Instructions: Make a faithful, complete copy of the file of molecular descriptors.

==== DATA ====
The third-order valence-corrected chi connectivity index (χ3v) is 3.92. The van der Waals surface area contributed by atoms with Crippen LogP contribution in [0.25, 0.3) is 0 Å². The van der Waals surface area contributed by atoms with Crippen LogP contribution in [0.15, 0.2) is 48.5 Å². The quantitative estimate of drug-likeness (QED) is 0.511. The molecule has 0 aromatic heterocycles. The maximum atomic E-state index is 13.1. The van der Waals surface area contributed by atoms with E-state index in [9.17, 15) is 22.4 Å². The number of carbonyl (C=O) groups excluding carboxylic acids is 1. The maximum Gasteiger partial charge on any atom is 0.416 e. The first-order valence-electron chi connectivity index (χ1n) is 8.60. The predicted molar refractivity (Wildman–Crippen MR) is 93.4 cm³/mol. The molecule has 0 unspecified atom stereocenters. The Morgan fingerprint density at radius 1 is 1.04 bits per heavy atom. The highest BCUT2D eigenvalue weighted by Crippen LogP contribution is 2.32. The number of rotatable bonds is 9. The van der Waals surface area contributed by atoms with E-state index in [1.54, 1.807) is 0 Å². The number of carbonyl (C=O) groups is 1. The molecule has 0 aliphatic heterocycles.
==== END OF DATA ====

The third-order valence-corrected chi connectivity index (χ3v) is 3.92. The van der Waals surface area contributed by atoms with Crippen LogP contribution in [0.25, 0.3) is 0 Å². The van der Waals surface area contributed by atoms with Crippen LogP contribution in [0.15, 0.2) is 48.5 Å². The quantitative estimate of drug-likeness (QED) is 0.511. The molecule has 0 aromatic heterocycles. The maximum atomic E-state index is 13.1. The van der Waals surface area contributed by atoms with E-state index in [9.17, 15) is 22.4 Å². The number of carbonyl (C=O) groups excluding carboxylic acids is 1. The maximum Gasteiger partial charge on any atom is 0.416 e. The first-order valence-electron chi connectivity index (χ1n) is 8.60. The predicted molar refractivity (Wildman–Crippen MR) is 93.4 cm³/mol. The molecule has 0 unspecified atom stereocenters. The Morgan fingerprint density at radius 1 is 1.04 bits per heavy atom. The highest BCUT2D eigenvalue weighted by Crippen LogP contribution is 2.32. The number of rotatable bonds is 9. The van der Waals surface area contributed by atoms with E-state index in [1.54, 1.807) is 0 Å². The number of carbonyl (C=O) groups is 1. The molecule has 0 aliphatic heterocycles.